Ultrasonic Humidification for Commercial Buildings
Humidification: Ultrasonic vs. Electric Resistance
Ultrasonic humidifiers add moisture to the air without heating the water by injecting ultrasonic pulses into the water, vibrating water molecules at high speeds. This overcomes molecular forces and allows microscopic water molecules to escape.
Item ID: 121
HVAC--Other HVAC Systems
Technical Advisory Group: 2009 HVAC TAG (#2)
Technical Advisory Group: 2013 Information Technology TAG (#8)
Average TAG Rating: 1.92 out of 5
TAG Ranking Date: 10/25/2013
TAG Rating Commentary:
- Good idea, however goal is to reduce humidification requirements (e.g. increase humidity range)
- If allowable environmental conditions are used, humidification is not needed at all.
- This is an ET.
- Humidity control is not important in data centers
- Shouldn’t need to humidify air in Pacific NW
An air humidifier is the general term for a device designed to increase the moisture content of an air stream. Traditionally, air humidifiers in commercial HVAC systems have used resistance heat to turn liquid water into vapor which could then be introduced into the air to be conditioned. Humidifiers which rely upon non-heat driven evaporative forces also exist, functioning primarily by means of air blown through a moistened absorbent material. Another option is the ultrasonic humidifier, which uses a rapidly vibrating piezoelectric element to project micrometer-sized water droplets into the air, where they are quickly absorbed. Although ultrasonic humidifiers are more common on residential applications, they are still fairly uncommon in existing commercial sector applications. Another non-evaporative technology uses a high-speed rotating impeller to generate cool mist.
Ultrasonic humidifiers use approximately 90% less energy to perform comparable amounts of humidification as a resistance heat-driven humidifier. In a cooled space, ultrasonic humidifiers can have a cooling effect via adiabatic processes, whereas steam humidifiers actually increase the latent heat content of the air. One disadvantage of non-evaporative humidifiers is that in addition to water, they have been shown to project micro-organisms or minerals from the water supply into the air. To prevent this, buildings with water quality issues should employ a form of pure water. Water with a higher mineral content can cause scale that breeds microorganisms, so when using non-evaporative humidifiers it is advisable to obtain a water supply using distillation (the best method), deionization, or reverse osmosis; alternatively, a demineralizing filter may be used.
Ultrasonic humidifiers generally have a higher up-front cost than steam humidifiers. However, their low, ongoing operating costs and other advantages have made them more common for most new construction of the types of buildings that need to maintain a certain level of humidity, such as data centers, printing houses, bakeries, dairies, labs and sensitive manufacturing facilities.
Baseline Description: 1 pound of 55 degree water converted to steam for humidification
Baseline Energy Use: 8.5 kWh per year per unit
From steam tables, 180 Btu/#, for 1# from 55 to 212 = 28,260 Btu. 212 degree water to steam is 970 Btu/# = 29,000 Btu = 8.5 kWh
Manufacturer's Energy Savings Claims:
"Typical" Savings: 98%
Stultz (Airwin, 2013)
Best Estimate of Energy Savings:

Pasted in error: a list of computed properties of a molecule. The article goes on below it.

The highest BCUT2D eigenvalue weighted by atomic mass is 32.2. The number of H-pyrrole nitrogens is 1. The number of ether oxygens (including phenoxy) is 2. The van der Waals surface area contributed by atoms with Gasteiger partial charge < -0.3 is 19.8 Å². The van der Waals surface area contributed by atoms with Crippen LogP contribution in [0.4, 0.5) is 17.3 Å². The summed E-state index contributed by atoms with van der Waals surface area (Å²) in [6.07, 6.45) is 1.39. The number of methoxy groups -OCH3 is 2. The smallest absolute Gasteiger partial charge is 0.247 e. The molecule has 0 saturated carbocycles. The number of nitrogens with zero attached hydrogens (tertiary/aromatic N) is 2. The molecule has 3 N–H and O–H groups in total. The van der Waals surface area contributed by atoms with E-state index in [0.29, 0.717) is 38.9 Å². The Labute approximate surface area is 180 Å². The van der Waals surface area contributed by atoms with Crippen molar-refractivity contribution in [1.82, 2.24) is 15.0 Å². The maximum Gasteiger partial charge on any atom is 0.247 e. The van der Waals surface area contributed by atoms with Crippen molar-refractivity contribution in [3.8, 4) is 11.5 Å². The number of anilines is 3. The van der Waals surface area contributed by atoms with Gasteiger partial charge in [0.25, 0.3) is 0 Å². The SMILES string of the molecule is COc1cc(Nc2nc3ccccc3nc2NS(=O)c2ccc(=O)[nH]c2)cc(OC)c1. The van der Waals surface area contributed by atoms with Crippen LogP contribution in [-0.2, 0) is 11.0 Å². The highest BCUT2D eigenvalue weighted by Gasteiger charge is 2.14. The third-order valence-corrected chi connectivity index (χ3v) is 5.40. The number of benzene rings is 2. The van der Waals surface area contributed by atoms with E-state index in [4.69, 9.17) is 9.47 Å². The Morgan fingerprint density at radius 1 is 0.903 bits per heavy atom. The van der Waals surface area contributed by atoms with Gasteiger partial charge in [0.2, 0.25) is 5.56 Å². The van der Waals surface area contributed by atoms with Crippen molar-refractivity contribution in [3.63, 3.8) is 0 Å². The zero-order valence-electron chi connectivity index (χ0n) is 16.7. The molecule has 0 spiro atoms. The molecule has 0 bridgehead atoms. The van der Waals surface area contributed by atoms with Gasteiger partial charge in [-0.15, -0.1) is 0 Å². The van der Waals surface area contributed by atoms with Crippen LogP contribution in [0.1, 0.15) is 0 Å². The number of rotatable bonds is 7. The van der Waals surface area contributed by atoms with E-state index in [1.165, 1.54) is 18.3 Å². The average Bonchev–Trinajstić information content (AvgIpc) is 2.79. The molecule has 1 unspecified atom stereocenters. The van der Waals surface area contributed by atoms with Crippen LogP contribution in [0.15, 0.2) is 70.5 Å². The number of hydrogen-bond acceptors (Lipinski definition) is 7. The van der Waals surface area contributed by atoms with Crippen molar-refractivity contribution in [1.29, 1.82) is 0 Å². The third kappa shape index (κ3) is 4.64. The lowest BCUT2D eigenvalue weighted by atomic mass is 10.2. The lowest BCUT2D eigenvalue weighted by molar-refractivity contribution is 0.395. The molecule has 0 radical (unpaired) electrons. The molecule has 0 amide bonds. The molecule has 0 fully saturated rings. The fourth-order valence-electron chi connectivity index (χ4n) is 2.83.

"Typical" Savings: 90%
Low and High Energy Savings: 90% to 93%
Energy Savings Reliability: 5 - Comprehensive Analysis
The United States Department of Energy (US DOE), Federal Energy Management Program (FEMP) (US DOE, 1999) states the energy savings is 90% to 93% for ultrasonic humidifiers versus steam generators.
Energy Use of Emerging Technology:
.9 kWh per unit per year
Energy Use of an Emerging Technology is based upon the following algorithm.
Baseline Energy Use - (Baseline Energy Use * Best Estimate of Energy Savings (either Typical savings OR the high range of savings.))
Potential number of units replaced by this technology:
In order to provide electrical energy savings, the new humidifier must replace an existing humidifier in which electric resistance heat is used to generate steam. Electrical energy savings will not occur and only fuel savings will be captured (in fact, electrical energy use will increase) when this technology is used to replace humidifiers that inject steam into conditioned air flows. Humidifiers are commonly found in hospitals, art museums, industrial facilities and computer rooms. Note that electric steam humidifiers are used when a source of steam is not available. Industrial plants (such as textile spinning mills) and hospitals generally have operable steam systems so no electrical energy savings are available from these facilities.
Absent a comprehensive regional market survey, technical energy savings cannot be estimated, but are thought to be small in the commercial and industrial sectors.
Regional Technical Potential:
0.00 TWh per year
Regional Technical Potential of an Emerging Technology is calculated as follows:
Baseline Energy Use * Estimate of Energy Savings (either Typical savings OR the high range of savings) * Technical Potential (potential number of units replaced by the Emerging Technology)
Currently no data available.
Simple payback, new construction (years): N/A
Simple payback, retrofit (years): N/A
Cost Effectiveness is calculated using baseline energy use, best estimate of typical energy savings, and first cost. It does not account for factors such as impacts on O&M costs (which could be significant if product life is greatly extended) or savings of non-electric fuels such as natural gas. Actual overall cost effectiveness could be significantly different based on these other factors.